Christmas present problems?

You know that special feeling of festive panic when you realise the presents you carefully chose haven't quite worked out. We take a look at the most common Christmas present problems and what rights you have to correct any mistakes made in Santa's sack.
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Had a present delivered that isn't actually what you ordered?

Don't panic. Check you didn't make a mistake and order the wrong thing. If  it is not exactly what you ordered, you do not have to keep it. You need to let the seller know that you are unhappy, that this is not what you ordered, and that you will not be paying for it. It is the seller's responsibility to collect it from you but, if you prefer you can return it, and claim back the cost of doing so. Keep it safe though, if it gets damaged or stolen you are responsible for it. 

Got a Christmas present you don't want or wouldn't be seen dead in?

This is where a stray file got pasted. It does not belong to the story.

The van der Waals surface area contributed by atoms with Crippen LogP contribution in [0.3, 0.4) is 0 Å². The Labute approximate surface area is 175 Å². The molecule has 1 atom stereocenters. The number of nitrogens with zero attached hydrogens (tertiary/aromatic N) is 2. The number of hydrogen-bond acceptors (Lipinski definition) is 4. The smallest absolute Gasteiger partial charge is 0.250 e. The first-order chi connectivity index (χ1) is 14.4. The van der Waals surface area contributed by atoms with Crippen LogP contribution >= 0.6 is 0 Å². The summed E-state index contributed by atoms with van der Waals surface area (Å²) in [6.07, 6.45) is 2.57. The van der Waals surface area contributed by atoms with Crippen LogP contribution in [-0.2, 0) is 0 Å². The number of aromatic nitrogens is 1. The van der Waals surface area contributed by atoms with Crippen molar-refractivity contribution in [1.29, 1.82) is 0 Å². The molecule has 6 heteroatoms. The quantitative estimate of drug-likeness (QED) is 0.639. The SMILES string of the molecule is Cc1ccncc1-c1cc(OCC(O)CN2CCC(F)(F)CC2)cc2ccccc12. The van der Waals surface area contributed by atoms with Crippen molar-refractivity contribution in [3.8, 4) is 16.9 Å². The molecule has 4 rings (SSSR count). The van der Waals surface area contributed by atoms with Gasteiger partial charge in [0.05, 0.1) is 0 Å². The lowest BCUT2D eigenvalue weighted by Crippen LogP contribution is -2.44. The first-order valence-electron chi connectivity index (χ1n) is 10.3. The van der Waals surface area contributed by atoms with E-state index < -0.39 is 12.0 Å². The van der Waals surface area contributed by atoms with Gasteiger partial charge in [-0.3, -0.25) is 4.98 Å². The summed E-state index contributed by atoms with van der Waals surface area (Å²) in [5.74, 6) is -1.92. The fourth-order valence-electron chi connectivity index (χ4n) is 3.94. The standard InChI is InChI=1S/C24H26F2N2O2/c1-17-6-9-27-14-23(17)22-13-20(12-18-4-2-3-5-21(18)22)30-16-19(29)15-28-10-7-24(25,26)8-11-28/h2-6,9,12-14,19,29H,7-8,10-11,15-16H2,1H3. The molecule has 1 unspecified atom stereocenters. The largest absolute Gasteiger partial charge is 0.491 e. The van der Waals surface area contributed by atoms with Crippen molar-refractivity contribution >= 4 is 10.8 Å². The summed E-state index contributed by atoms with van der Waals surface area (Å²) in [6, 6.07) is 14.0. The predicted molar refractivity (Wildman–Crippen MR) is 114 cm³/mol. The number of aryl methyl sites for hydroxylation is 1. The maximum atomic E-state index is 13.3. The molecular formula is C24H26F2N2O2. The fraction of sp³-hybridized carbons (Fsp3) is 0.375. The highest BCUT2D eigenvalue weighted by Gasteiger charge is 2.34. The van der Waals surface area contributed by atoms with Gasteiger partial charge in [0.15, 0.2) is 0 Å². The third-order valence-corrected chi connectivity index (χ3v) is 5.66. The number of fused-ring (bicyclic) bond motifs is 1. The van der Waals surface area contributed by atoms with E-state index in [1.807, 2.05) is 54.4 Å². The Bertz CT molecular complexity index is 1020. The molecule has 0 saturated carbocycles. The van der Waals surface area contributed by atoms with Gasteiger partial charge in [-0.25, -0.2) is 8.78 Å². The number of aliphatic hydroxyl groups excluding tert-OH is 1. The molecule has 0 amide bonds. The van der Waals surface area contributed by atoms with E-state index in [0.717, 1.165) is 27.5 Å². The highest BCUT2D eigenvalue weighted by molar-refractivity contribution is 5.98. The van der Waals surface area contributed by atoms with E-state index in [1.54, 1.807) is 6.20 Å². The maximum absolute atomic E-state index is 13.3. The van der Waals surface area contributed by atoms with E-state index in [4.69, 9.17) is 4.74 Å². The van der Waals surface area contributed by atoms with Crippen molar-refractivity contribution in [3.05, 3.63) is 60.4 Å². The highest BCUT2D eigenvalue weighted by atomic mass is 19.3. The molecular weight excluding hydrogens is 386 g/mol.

It feels awful to feel ungrateful but equally none of us likes to see our loved ones wasting their money. You don't actually have the right to exchange the present unless it is faulty. However, many shops do allow you to exchange items as a gesture of good will. If you have a gift receipt, you shouldn't have any problem at all. If you haven't, try your most charming smile, and see if it works. 

Realised you bought the wrong thing? 

The same as above. You don't actually have a right to take it back but most shops would allow you to do it as a gesture of good will if you have the receipt. If you don't, you'll just have to hope your most winning smile is indeed winning. 

Give a Christmas present that turned out to be broken?

Awkward! Giving someone a present that turns out not to work is a tricky social situation. Luckily legally it's pretty simple. If you bought the present from a shop, you made a contract with them. By law, it is part of that contract that the thing is of satisfactory quality. If it turns out not to work, the contract has been broken by the seller. This means that you can return the present to the shop and either exchange it or get your money back. If you told the shop when you bought it that it was a present for someone else, or got a gift receipt, they also have the right to return it.

For more help see our consumer section: http://www.advicenow.org.uk/topics/consumer-affairs 

December 2017
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